Standards and goals for measuring air pollution

Setting air quality standards and goals are essential for protecting human health and the environment from the adverse effects of air pollution.

High concentrations of the major air pollutants are associated with respiratory problems such as coughs, bronchitis, asthma and, in severe cases, developmental problems in children, and even death. 

The National Environment Protection Measure for Ambient Air (Air NEPM) sets national standards for the six key air pollutants to which most Australians are exposed: carbon monoxide, ozone, sulfur dioxide, nitrogen dioxide, lead and particles.

Standards refer to maximum concentrations of the pollutants set by Air NEPM. Goals refer to allowable exceedances of these maximum concentrations during a year. Find out what these goals and standards are in the table below.

On 15 April 2021, the National Environment Protection Council varied the AAQ NEPM standards for ozone, nitrogen dioxide and sulfur dioxide. The variation resulted from a national review of standards for these pollutants, considering the latest scientific evidence about health impacts of air pollution. The revised standards were legislated on 18 May 2021 (Schedule 2). The table below states these current standards. Note that there are no maximum allowable exceedances for any pollutants, including for particles as PM10, particles as PM2.5, and ozone (after excluding exceptional event days). In the same table, the standard for visibility (or NEPH) is set for NSW by the Department of Planning, Industry and Environment.

The practical adoption of these revised standards to live data reporting in New South Wales is in progress. In the transitional stage, the previous 2015 AAQ NEPM standards will apply for the 2021 reporting year, until the full reporting system is upgraded by early 2022.

Standards and goals


Averaging period

Maximum concentration or standard

Carbon monoxide

8 hours

9.0 ppm

Nitrogen dioxide

1 hour

1 year

0.08 ppm (8 pphm)

0.015 ppm (1.5 pphm)

Photochemical oxidants as ozone 

8 hours

0.065 ppm (6.5 pphm)

Sulfur dioxide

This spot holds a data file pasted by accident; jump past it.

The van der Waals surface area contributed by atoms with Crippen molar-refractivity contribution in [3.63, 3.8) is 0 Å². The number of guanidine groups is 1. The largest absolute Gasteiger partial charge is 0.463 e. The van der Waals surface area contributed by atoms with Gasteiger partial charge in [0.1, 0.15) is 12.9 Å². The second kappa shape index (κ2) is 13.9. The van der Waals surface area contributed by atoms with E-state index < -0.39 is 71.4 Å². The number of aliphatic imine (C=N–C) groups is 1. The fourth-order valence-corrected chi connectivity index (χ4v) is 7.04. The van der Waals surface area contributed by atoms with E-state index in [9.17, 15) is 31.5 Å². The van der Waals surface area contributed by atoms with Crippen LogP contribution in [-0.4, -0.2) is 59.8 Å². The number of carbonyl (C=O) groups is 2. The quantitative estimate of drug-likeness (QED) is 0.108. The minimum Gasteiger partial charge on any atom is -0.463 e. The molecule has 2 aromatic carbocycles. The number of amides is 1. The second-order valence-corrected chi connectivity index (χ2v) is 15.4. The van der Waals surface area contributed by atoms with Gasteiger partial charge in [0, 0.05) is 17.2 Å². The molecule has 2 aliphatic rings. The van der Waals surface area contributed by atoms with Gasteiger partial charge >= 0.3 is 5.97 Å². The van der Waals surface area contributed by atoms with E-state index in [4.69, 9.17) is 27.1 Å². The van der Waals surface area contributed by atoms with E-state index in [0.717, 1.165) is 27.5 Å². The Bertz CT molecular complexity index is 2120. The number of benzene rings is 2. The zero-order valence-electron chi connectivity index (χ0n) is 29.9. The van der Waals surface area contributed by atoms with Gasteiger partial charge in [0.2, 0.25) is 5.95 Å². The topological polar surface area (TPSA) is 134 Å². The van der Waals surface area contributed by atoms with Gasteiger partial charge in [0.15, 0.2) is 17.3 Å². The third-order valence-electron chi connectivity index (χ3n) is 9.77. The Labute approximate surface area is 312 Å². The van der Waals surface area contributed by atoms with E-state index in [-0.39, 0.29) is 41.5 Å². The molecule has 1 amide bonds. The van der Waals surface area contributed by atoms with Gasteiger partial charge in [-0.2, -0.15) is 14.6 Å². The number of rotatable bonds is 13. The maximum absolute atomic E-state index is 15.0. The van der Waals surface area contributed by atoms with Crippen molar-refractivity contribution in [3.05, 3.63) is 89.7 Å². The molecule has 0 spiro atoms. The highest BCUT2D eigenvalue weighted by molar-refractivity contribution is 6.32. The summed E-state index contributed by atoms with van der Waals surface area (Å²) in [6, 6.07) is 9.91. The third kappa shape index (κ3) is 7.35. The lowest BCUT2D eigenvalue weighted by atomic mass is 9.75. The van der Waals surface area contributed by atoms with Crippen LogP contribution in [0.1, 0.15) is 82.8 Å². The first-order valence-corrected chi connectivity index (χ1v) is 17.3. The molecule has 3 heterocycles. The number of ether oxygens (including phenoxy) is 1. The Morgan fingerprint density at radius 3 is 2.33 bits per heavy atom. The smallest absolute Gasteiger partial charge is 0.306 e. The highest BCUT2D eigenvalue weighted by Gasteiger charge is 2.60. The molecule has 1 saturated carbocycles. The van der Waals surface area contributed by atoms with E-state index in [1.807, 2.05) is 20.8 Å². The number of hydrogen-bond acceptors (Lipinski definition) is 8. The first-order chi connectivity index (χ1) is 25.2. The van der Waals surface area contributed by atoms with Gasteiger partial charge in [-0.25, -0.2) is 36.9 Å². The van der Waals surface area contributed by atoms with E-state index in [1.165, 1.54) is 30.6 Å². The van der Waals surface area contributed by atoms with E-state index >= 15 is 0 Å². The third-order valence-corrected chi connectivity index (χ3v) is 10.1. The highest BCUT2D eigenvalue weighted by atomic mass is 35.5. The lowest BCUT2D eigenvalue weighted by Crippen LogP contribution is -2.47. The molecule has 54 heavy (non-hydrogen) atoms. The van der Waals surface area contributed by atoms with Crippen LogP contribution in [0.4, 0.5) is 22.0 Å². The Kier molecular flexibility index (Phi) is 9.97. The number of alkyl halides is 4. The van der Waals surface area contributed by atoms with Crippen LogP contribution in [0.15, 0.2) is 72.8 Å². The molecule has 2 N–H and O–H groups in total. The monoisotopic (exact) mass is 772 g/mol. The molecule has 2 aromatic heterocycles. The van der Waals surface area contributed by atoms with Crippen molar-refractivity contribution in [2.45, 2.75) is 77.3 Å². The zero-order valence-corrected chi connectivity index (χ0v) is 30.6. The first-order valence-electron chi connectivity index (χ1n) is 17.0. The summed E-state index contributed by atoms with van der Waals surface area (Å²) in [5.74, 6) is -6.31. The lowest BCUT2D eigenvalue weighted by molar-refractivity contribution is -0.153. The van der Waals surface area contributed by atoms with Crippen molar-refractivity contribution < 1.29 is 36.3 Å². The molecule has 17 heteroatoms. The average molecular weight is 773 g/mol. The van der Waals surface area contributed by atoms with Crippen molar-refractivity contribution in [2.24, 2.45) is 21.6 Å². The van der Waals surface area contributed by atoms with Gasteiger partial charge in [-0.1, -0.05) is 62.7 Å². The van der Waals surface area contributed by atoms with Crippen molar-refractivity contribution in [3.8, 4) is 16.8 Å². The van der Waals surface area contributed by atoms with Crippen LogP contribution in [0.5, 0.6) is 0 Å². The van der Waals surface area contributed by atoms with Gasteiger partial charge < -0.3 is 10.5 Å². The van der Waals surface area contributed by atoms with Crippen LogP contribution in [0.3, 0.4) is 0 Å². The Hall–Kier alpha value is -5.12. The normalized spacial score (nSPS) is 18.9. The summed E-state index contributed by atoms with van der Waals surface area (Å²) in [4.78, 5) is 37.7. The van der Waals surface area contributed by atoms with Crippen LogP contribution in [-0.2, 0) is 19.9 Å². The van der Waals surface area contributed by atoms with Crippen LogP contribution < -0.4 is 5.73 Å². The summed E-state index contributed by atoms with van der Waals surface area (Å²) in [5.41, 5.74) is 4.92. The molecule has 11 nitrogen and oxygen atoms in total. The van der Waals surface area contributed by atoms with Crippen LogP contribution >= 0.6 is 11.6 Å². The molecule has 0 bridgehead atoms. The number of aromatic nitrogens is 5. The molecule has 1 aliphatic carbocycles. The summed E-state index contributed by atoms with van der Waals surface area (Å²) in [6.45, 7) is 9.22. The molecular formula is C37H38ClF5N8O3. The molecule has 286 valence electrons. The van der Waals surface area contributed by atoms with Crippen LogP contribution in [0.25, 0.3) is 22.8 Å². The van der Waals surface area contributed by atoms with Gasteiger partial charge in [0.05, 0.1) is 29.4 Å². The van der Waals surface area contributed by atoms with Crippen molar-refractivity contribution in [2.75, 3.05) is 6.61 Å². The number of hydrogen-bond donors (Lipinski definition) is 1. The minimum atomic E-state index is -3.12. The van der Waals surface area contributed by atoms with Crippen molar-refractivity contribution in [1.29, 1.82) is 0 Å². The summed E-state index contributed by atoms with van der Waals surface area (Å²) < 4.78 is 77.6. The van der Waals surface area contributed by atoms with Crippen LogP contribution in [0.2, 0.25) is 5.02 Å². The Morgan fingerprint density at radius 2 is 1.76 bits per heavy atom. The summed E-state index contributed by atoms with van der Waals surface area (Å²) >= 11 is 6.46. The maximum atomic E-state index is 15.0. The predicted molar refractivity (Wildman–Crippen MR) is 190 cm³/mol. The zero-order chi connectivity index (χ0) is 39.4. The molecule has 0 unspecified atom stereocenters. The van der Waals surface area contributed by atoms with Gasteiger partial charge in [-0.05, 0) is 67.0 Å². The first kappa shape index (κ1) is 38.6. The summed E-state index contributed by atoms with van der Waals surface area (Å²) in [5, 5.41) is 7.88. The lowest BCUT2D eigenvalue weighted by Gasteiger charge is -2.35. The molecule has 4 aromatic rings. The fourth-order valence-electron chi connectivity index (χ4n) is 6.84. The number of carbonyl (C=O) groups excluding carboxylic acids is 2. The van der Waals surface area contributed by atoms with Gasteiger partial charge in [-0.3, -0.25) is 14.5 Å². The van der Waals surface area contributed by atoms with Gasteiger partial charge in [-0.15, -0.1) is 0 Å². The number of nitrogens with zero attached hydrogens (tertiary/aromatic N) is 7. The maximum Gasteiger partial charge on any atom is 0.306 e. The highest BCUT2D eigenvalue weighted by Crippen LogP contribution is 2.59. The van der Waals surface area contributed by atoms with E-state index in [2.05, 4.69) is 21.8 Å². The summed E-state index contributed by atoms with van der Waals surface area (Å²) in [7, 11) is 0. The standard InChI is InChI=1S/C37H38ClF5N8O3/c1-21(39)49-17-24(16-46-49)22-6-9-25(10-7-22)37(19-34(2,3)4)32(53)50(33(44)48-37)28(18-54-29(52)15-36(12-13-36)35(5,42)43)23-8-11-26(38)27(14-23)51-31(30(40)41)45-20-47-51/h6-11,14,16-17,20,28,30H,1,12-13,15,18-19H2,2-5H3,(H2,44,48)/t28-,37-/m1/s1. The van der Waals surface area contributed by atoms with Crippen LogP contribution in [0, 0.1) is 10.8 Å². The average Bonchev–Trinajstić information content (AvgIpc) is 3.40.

1 hour

1 day

0.10 ppm (10 pphm)

0.02 ppm (2 pphm)

 Lead 1 year
0.50 µg/m3

Particles as PM10

1 day

1 year

50 µg/m3

25 µg/m3

 Particles as PM2.5

1 day

1 year

25 µg/m3

8 µg/m3

Visibility or NEPH (as bsp)

1 hour

3 x 10-4 m-1 (300 Mm-1)


parts per million by volume (that is, parts of pollutant per million parts of air). To convert to reported units of pphm multiply by 100.
 pphm =
parts per hundred million by volume (that is, parts of pollutant per hundred million parts of air). To convert to ppm, divide by 100.
particulate matter less than 10 micrometres in diameter
= particulate matter less than 2.5 micrometres in diameter
= micrograms per cubic metre, referenced to a temperature of 0° Celsius and an absolute pressure of 101.325 kilopascals.

back scattering potential, which represents the coefficient of light scattering due to particles and is a measure of visibility reducing particles. The lower the bsp value, the lower the level of suspended particles and the better the visibility.

There is no AAQ NEPM standard or goal for visibility. The value of 210 Mm-1 (inverse megametres) was the NSW adopted 1 hour standard before November 2020, after which 300Mm-1 was adopted as the current NSW 1 hour standard.

Exceptional event

means a fire or dust occurrence that adversely affects air quality at a particular location that is directly related to bushfire, jurisdiction authorised hazard reduction burning or continental scale windblown dust, and that causes an exceedance of one or more of the following that is in excess of normal historical fluctuations and background levels:

  1. 1 day average standard for particles as PM10
  2. 1 day average standard for particles as PM2.5
  3. 8 hour average standard for photochemical oxidants (as ozone)

When reporting compliance against NEPM goals for both PM10 and PM2.5 daily averages and photochemical oxidants (as ozone) 8-hour average standards, any exceedance day deemed to be impacted by an exceptional event is excluded and classified as an exceptional event day. Where an exceedance day is determined to be impacted by a non-exceptional event, it is included  and classified as a non-exceptional event day.